News | iLounge

News

Browse News by Category:

Report: ‘iPhone 8’ pre-orders to begin in Sept. to ship ‘several weeks later’

A new research report from long-time Apple analyst Brian White (via MacRumors) suggests that Apple will likely announce the 5.8-inch “iPhone 8” at a September event, alongside the two lower-end 4.7-inch and 5.5-inch “S” models, but that the premium model will only be available for pre-orders around that time, with delivery not expected until “several weeks later.” White notes that while the higher-end iPhone would still be expected to arrive in time for the Christmas holiday season, “challenges around the 3D sensing technology” would cause the more advanced model to not go into production until later in the year. This confirms a report earlier this week suggesting there would be delays related to not only the 3D sensors but also OLED screen lamination, but White adds that his contact was “emphatic about the delay,” but that it’s still early enough in the year that the situation could improve.

Social media companies reach $5.3m settlement in iOS contacts privacy lawsuit

Eight social media firms have agreed to a settlement of $5.3 million in response to a class action lawsuit that had accused them of breaching privacy by uploading users’ personal contact information on iOS devices, AppleInsider reports. Citing a report by Law360 (subscription required), the settlement agreement was filed earlier this week in a San Francisco federal court, proposing that Foodspotting, Foursquare, Gowalla, Instagram, Kik, Path, Twitter, and Yelp pay into a $5.3 million fund that will then be dispersed to qualifying claimants — anybody in the U.S. who used any of the identified apps between 2009 and 2012 — after attorney fees are paid, of course.

Apple releases Clips

Apple has just released its new Clips social video sharing app as a free download on the iOS App Store. Announced two weeks ago alongside Apple’s new iPad and (PRODUCT)RED iPhone updates, Clips is a new app that will allow users to create videos that combine photos, music, and other video clips with very simple editing features for adjusting clip length, reordering them, and adding more content. Users can use their voice to make animated captions over their videos, and add Snapchat-like filters, stickers, speech bubbles, shapes and more. Facial recognition features will also allow the app to identify people in the videos and offer to send copies to them via Messages, or share their resulting videos via Instagram, Facebook, YouTube, and more.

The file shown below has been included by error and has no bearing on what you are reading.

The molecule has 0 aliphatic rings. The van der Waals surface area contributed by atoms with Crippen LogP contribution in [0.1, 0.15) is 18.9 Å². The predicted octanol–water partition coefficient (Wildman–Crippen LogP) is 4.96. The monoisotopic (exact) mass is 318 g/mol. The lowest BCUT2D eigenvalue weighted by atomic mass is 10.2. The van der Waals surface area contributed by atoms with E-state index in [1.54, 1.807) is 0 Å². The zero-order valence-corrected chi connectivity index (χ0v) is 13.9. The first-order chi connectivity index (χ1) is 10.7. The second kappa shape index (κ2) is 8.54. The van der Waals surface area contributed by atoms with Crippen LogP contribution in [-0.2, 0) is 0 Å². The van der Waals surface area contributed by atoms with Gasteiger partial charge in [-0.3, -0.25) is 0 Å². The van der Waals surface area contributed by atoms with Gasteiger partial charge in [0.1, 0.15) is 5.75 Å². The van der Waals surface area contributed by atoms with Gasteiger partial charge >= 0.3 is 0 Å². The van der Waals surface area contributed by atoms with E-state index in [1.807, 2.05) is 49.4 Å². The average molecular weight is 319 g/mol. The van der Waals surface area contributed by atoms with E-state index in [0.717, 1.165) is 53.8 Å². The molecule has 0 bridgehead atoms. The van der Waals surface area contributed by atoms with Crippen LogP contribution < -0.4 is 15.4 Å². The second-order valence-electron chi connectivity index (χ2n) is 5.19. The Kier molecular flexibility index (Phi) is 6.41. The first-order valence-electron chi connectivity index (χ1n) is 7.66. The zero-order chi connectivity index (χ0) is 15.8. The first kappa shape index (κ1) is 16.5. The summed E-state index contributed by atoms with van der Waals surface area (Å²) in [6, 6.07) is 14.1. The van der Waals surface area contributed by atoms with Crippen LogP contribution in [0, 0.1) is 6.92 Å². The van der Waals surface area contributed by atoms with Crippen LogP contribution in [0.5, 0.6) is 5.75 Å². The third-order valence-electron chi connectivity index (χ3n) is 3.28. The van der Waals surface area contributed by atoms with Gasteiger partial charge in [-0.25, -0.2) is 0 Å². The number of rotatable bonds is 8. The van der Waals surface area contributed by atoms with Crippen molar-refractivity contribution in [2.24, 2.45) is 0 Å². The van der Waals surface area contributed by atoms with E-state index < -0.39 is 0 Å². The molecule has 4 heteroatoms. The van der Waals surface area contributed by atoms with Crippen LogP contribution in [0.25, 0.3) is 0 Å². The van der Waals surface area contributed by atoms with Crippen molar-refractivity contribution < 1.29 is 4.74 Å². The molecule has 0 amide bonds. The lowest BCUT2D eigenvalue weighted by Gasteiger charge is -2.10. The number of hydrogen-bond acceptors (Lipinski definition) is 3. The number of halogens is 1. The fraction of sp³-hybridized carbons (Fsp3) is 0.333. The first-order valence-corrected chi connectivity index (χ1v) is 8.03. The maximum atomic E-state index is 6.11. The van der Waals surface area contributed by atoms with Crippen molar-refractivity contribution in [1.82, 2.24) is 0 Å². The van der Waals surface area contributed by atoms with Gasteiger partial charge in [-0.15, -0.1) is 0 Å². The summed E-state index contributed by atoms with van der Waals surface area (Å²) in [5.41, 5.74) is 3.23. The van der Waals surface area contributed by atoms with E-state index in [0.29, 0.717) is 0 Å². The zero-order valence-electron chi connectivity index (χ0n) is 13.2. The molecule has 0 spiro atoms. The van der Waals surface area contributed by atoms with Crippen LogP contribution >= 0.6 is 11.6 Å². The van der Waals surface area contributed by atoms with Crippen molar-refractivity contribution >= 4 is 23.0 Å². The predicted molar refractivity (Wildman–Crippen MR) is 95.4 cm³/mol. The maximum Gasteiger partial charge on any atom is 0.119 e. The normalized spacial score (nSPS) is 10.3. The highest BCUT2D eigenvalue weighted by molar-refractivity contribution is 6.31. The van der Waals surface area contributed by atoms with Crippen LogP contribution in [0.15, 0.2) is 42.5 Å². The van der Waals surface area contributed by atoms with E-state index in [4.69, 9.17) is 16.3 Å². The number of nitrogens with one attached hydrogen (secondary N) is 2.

Australian consumer commission suing Apple over ‘Error 53’ iPhone failures

The Australian Competition and Consumer Commission (ACCC) is suing Apple over last year’s Error 53 problem that disabled iPhones which had undergone third-party repairs, The Wall Street Journal reports. The ACCC, which is an arm of the Australian government focused on consumer law and competition regulation, is alleging that Apple was in violation of Australian laws by “bricking” iPhone devices and refusing to subsequently repair them at no cost to customers on the basis of the devices having been previously serviced by third-party service providers. The regulator is seeking monetary penalties that could amount in up to $829,000 (A$1.1m) per breach if the courts find Apple liable.

Apple execs remain optimistic about Apple Pay, despite slow uptake

Senior executives at Apple remain optimistic about the long-term adoption of Apple Pay, despite the slow pace of adoption by U.S. retailers and consumers. A new article in the Wall Street Journal highlights some of the challenges Apple has faced in gaining more ubiquitous mindshare for its two-year-old mobile payment service, such a consumer wariness over security concerns and reliability and adoption by U.S. retailers. The report notes that Apple has also not done much to market the payment platform, nor made much of an effort to train its own employees, although Apple SVP Eddy Cue said that Apple Pay has been adopted faster than other mobile payment systems, and still believes that it will eventually replace cash, debit, and credit cards, but suggests that Apple is playing the long game with the service,

Scania becomes first company to add CarPlay to semi trucks

Scania, a division of Volkswagen, has announced it will be the first automaker to add CarPlay to a line of semi trucks. Björn Fahlström, Scania’s VP of product management, said the company’s new generation of trucks will include CarPlay starting this June, and earlier devices with the company’s “Infotainment System” that includes a voice control option will also be able to be upgraded. In his comments, Fahlström touted CarPlay’s ability to allow the use of an iPhone and navigation tools without looking away from the road. “For truck drivers, who spend a lot of time behind the wheel, everything that makes life on the road easier, simpler and safer is very much appreciated,” he said.

Apple patent hints at improvement to let Siri recognize specific voices